Offshore Seismic Blasting Remains A Serious Concern

OCEAN CITY — While the Obama administration announced in March it was abandoning plans to open a vast swath of ocean off the mid-Atlantic coast as close as 20 miles from the resort for offshore drilling for oil and natural gas, the threat of seismic air gun blasting to find those very reserves remains a real threat.

A collective sigh of relief was heard from coastal communities in mid-March when the administration reversed course on a controversial plan to lease a vast area totaling nearly three million acres off the mid-Atlantic coast to offshore drilling for oil and natural gas reserves. The federal government’s reversal came after strong opposition to the proposal from local, state and elected officials, environmental advocacy groups and hundreds of coastal communities along the east coast whose economies rely on clean oceans, healthy natural resources, tourism and commercial and recreational fishing.

However, left on the table was a federal Bureau of Ocean Energy Management (BOEM) proposal to allow private sector companies to utilize potentially harmful seismic air gun testing to determine what oil and gas reserves lay beneath the ocean floor off the mid-Atlantic coast. Seismic air guns shoot blasts of sound into the ocean floor, each of which has been equated to 100,000 times more intense than a jet engine’s sound.

Last July, BOEM released its final Programmatic Environmental Impact Statement (PEIS) for seismic air gun testing in the mid-Atlantic, essentially opining the potential rewards outweigh any possible impact to marine life. While there are still several hurdles to clear before seismic air guns are blasted into the ocean floor off the mid-Atlantic coast, the PEIS represents the federal government’s intention to move forward with the practice despite an outcry of opposition from nearly all corners.

To that end, a pair of U.S. Senators from New Jersey introduced legislation aimed at protecting the Atlantic from seismic air gun testing in the search for oil and gas reserves deep below the ocean floor. Throughout the process, Maryland’s U.S. Senators Barbara Mikulski and Ben Cardin have public opposed seismic air gun testing off the mid-Atlantic coast, but neither has yet signed on to the legislation introduced by New Jersey Senators Cory Booker and Robert Menendez aptly named the Atlantic Seismic Air Gun Protection Act.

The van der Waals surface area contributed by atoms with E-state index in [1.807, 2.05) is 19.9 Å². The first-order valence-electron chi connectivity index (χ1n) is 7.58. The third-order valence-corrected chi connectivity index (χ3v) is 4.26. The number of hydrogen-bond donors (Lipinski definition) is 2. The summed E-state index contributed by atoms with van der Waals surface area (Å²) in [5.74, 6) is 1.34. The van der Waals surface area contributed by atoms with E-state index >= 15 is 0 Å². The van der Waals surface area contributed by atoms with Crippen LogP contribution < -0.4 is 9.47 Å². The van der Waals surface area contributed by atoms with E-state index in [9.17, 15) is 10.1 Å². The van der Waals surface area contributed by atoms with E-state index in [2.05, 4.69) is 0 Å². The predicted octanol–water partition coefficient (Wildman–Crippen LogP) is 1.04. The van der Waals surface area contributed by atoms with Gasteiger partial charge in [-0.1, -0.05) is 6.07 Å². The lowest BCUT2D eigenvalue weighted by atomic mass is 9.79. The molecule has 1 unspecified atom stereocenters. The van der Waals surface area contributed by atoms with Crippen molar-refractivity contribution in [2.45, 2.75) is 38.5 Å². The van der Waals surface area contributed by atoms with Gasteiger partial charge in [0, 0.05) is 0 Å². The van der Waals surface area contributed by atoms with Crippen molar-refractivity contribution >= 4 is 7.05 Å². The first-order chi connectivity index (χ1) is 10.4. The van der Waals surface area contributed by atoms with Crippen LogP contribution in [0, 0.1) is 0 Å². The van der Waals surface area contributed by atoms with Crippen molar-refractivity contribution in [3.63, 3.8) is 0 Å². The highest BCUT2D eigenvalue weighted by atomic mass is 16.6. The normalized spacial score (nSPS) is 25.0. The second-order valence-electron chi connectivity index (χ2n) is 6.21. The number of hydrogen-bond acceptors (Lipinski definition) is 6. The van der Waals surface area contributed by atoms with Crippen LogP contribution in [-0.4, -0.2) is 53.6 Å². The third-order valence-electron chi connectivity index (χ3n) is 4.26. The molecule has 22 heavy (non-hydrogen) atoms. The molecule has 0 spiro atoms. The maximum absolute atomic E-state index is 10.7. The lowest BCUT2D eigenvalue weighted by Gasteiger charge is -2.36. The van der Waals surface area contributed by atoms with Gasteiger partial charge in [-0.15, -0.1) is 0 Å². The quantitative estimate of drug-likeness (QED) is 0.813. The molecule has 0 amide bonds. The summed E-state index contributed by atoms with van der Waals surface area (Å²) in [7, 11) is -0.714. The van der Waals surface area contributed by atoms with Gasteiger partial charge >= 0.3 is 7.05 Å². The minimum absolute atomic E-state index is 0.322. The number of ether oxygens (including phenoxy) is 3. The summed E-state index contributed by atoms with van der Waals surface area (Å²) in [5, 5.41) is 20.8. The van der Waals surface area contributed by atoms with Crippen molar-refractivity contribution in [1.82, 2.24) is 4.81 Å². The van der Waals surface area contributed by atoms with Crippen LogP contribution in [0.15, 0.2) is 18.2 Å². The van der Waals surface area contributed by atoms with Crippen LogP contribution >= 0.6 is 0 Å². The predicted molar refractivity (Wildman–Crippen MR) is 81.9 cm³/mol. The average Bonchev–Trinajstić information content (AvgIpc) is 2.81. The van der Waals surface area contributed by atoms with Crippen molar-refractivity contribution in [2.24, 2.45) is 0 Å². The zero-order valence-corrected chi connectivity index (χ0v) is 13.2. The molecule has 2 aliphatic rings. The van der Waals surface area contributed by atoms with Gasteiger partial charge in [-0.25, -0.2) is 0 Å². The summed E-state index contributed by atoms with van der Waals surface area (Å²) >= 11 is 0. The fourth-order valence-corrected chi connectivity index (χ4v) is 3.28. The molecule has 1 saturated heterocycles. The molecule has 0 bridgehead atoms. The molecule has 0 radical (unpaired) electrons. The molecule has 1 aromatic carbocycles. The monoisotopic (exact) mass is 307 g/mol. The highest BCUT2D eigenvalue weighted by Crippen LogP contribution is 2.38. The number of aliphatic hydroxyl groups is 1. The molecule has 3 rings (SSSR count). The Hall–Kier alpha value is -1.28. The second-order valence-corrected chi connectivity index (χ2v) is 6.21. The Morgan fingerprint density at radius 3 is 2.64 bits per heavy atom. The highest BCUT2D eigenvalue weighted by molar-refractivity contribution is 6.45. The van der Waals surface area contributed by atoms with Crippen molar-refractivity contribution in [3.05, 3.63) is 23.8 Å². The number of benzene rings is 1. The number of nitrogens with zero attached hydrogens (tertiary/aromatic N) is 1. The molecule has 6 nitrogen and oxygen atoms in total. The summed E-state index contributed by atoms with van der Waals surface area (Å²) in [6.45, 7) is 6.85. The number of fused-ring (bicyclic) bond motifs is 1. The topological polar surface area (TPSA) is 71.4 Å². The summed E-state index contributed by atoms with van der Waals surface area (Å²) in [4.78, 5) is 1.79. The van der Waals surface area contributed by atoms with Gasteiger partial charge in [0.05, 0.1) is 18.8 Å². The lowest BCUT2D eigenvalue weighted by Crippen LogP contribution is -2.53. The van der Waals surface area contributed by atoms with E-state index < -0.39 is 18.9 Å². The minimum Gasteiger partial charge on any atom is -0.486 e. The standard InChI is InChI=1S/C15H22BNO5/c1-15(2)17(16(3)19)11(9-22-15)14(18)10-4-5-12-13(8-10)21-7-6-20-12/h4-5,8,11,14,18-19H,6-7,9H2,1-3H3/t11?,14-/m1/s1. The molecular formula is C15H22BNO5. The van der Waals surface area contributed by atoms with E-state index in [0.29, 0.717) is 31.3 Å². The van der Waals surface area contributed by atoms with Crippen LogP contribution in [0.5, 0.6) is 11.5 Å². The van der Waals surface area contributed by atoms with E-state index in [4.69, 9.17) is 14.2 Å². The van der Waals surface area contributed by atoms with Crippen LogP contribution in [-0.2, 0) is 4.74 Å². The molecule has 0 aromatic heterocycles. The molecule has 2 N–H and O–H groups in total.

While the Atlantic was made safe from offshore drilling last month, seismic air gun testing is still being pursued. According to the bill introduced last week, the area being pursued for seismic testing in the Atlantic is twice the size of California and would stretch from Delaware to Florida.

Several environmental advocacy groups continue to battle against seismic air gun testing. Locally, the Assateague Coastal Trust has called on local residents to urge their Senators and Congressman to support the legislation introduced last week. On a larger scale, the environmental watchdog group Oceana continues to decry the proposed seismic testing.

“The Obama administration’s wise decision to protect the Atlantic Ocean from offshore drilling is jeopardized by its continued pursuit of seismic air gun blasting,” the Oceana statement released this week reads. “The fight to protect the Atlantic is not over.”

Oceana contends with the removal of offshore drilling in the mid-Atlantic removed, there is no good reason to move forward with seismic air gun blasting. Essentially, the potential benefits do not outweigh the risks.

“With offshore drilling off the table in the Atlantic, there is absolutely no reason to risk the damage that would be caused by seismic air gun blasting in the region,” the statement reads. “The noise from seismic air gun blasting is so loud that it can be heard up to 2,500 miles from the source, or roughly the distance from Washington, D.C. to Las Vegas.”

Roughly 95 east coast municipalities, including Ocean City, Berlin and Fenwick locally among others, have publicly opposed seismic air gun blasting, citing concerns for marine life, coastal communities and local economies. While the Obama administration took offshore drilling in the Atlantic off the table last month, the threat of seismic testing off the coast remains very real.

“In addition to being extremely loud, these blasts are of special concern to marine life, including fish, turtles and whales, which depend on sound for communication and survival,” the statement reads. “Along the Atlantic coast, nearly 1.4 million jobs and over $95 billion in gross domestic product relay on healthy ocean ecosystems, mainly through fishing, tourism and recreation. Coastal communities remain united in their opposition to offshore drilling activities off our coast.”

Oceana is calling for more investment in safe, renewable energy sources and an abandonment of the pursuit of fossil fuels.

“It’s time for President Obama to stop seismic air gun blasting and protect the more than 100,000 marine mammals currently in harm’s way,” the statement reads. “Instead of expanding our dependence on risky offshore drilling, we should rapidly develop clean energy solutions like offshore wind.”